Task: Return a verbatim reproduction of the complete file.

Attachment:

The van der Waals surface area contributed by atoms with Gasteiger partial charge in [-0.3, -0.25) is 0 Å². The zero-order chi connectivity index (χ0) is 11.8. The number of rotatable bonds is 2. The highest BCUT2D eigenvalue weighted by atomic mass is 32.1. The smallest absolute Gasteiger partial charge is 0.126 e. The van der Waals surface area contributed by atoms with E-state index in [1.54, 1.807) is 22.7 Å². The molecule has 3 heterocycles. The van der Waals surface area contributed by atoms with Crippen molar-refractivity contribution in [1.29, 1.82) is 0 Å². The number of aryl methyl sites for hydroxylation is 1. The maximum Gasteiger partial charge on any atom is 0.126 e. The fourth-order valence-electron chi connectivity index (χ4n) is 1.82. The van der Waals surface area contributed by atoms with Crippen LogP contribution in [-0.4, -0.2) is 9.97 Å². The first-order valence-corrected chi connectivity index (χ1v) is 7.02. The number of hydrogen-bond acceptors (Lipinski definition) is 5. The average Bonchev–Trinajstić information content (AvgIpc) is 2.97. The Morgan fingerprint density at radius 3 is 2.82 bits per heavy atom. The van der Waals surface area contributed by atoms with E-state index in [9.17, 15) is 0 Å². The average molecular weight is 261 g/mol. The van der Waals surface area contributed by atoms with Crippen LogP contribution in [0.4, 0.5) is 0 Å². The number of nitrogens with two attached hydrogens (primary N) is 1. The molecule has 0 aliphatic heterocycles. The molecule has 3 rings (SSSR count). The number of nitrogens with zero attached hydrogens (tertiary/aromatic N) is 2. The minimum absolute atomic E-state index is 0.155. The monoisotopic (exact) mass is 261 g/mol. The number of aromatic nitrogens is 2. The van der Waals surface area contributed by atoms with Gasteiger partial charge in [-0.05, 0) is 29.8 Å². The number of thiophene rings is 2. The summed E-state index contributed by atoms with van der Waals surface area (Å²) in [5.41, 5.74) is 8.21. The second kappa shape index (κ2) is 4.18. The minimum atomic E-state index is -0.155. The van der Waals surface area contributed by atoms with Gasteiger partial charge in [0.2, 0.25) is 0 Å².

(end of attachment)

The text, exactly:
The van der Waals surface area contributed by atoms with Gasteiger partial charge in [-0.3, -0.25) is 0 Å². The zero-order chi connectivity index (χ0) is 11.8. The number of rotatable bonds is 2. The highest BCUT2D eigenvalue weighted by atomic mass is 32.1. The smallest absolute Gasteiger partial charge is 0.126 e. The van der Waals surface area contributed by atoms with E-state index in [1.54, 1.807) is 22.7 Å². The molecule has 3 heterocycles. The van der Waals surface area contributed by atoms with Crippen molar-refractivity contribution in [1.29, 1.82) is 0 Å². The number of aryl methyl sites for hydroxylation is 1. The maximum Gasteiger partial charge on any atom is 0.126 e. The fourth-order valence-electron chi connectivity index (χ4n) is 1.82. The van der Waals surface area contributed by atoms with Crippen LogP contribution in [-0.4, -0.2) is 9.97 Å². The first-order valence-corrected chi connectivity index (χ1v) is 7.02. The number of hydrogen-bond acceptors (Lipinski definition) is 5. The average Bonchev–Trinajstić information content (AvgIpc) is 2.97. The Morgan fingerprint density at radius 3 is 2.82 bits per heavy atom. The van der Waals surface area contributed by atoms with E-state index in [9.17, 15) is 0 Å². The average molecular weight is 261 g/mol. The van der Waals surface area contributed by atoms with Crippen LogP contribution in [0.4, 0.5) is 0 Å². The number of nitrogens with two attached hydrogens (primary N) is 1. The molecule has 0 aliphatic heterocycles. The molecule has 3 rings (SSSR count). The number of nitrogens with zero attached hydrogens (tertiary/aromatic N) is 2. The minimum absolute atomic E-state index is 0.155. The monoisotopic (exact) mass is 261 g/mol. The number of aromatic nitrogens is 2. The van der Waals surface area contributed by atoms with Gasteiger partial charge in [-0.05, 0) is 29.8 Å². The number of thiophene rings is 2. The summed E-state index contributed by atoms with van der Waals surface area (Å²) in [5.41, 5.74) is 8.21. The second kappa shape index (κ2) is 4.18. The minimum atomic E-state index is -0.155. The van der Waals surface area contributed by atoms with Gasteiger partial charge in [0.2, 0.25) is 0 Å².